One of the solutions Mr. Dennis has been implementing at the high school is his approach toward students. Each day, Mr. Dennis meets with roughly 20 students and discusses their plans moving forward, including the end of the third and fourth quarters, what they’d want to do after graduation, and attendance. He’s made it a point to be present in classrooms and also is spotted at many athletic events and musical performances. “As a teacher, I had 125 students a day and I saw them every day,” he explained. “Now I try to find ways to make time and see students, whether it is individually or being in the commons.”


Walking into this interview I had several questions pertaining to the reputation of this school year, and one of the inquisitions I had for him pertained to what he was proud of this year. Mr. Dennis responded with, “There’s a lot to be proud of, I think. I would say academically I’m proud of the selection of courses. I think we have a place for every kid, and if kids like different art classes they can take those. I love how we’ve got programs for students that are very passionate about their education such as IB. We’ve also got programs like Port Academy and the Student Support Center. Some kids might say it is overwhelming for them and they need to be in a quiet place for a while, they can head to the Student Support. I love the commons as well. The commons aren’t for everyone, not everyone loves being around a lot of people but I love that it is the hub of the building. It is such an icon of our school, so I do like that physical layout of the buildings.”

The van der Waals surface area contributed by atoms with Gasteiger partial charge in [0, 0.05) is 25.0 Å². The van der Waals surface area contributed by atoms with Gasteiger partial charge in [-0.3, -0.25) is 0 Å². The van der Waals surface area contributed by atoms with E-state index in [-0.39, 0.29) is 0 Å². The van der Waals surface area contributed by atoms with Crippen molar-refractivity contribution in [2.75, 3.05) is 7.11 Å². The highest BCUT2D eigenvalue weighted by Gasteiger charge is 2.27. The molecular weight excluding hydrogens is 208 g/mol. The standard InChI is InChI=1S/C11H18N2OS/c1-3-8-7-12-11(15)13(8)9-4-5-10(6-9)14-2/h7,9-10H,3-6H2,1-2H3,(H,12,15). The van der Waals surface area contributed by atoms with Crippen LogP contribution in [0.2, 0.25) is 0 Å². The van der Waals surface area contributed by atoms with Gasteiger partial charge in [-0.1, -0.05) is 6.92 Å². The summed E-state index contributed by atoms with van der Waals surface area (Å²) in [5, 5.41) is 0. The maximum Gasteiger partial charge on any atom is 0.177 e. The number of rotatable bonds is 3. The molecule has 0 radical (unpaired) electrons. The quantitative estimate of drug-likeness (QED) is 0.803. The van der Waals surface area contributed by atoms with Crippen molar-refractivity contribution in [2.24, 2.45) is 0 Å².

Careers and Connections in the Future